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Coming to Terms With The Smiths

I suppose now’s as good a time as any to confess that it’s only been within the last year or so that I really got into The Smiths.
The Smiths

Josh Hurst recently posted his review of The Sound of the Smiths, a recently released two-disc compilation overseen by none other than Morrissey and Johnny Marr. And it’s sparked a solid discussion — what else? — over on Arts & Faith.

I suppose now’s as good a time as any to confess that it’s only been within the last year or so that I really got into The Smiths. Oh sure, I’ve been aware of them for years, and I’ve even made comparisons to them in my reviews. But I never owned any Smiths music — except for that downloaded copy of “How Soon Is Now?” — until I picked up the “original” Singles compilation.

My ambivalence, I suppose, stems all the way back to high school — supposedly the time that you’re supposed to get into The Smiths. After all, their songs are all about awkwardness, alienation, sarcasm, and longing, the defining qualities of high school. But back then, I was way into The Cure, and my friends and I had this unspoken rule that if you were into The Cure, you couldn’t be into The Smiths. It was one of those dumb high school things, like so many other dumb high school things that we had. Perhaps it was a defense mechanism, so that we didn’t digest too much alienation and mopeyness via our music. More likely, we were just being silly teenagers.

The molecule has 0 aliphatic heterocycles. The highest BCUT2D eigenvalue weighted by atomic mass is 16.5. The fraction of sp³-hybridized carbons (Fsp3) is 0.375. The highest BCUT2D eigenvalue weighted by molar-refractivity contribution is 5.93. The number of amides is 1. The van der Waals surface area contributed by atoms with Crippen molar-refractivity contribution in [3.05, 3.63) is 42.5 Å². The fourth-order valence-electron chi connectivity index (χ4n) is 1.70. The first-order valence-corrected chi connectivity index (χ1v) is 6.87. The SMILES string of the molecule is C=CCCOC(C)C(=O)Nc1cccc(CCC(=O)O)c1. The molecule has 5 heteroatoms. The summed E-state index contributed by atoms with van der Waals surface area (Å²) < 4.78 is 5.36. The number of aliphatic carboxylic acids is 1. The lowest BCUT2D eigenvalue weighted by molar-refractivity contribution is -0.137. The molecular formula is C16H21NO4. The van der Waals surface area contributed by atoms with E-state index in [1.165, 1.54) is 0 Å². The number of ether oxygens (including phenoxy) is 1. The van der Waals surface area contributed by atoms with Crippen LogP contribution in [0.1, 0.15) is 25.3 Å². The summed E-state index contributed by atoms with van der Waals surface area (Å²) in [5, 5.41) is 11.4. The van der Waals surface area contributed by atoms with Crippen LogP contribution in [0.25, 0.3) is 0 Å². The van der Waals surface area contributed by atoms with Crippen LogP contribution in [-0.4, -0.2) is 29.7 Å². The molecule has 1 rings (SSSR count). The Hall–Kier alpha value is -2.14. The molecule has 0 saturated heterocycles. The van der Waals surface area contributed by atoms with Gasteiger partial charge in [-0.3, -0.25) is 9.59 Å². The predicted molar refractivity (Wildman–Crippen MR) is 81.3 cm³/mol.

But the bigger reason for my Morrissey deficiency is probably my first girlfriend. No, I won’t go into juicy details, but suffice to say, our break-up was less than wonderful. And the more I think about it, the circumstances surrounding our break-up would’ve been the perfect inspiration for the Smiths’ lyrics. That, combined with her unabashed love for the band, pretty much sealed their fate. But over the years, I’ve heard a number of stellar covers by folks like Low, The Autumns, and Neil Finn. What’s more, other folks — whose musical tastes I considered impeccable — also loved the Mancunians.

So I suppose it was only a matter of time before I warmed up, and though I didn’t exactly become an unabashed devotee, there’s absolutely no way that I can dispute the brilliance of “This Charming Man,” “Heaven Knows I’m Miserable Now,” “There Is A Light That Never Goes Out,” and “Please, Please, Please, Let Me Get What I Want.”

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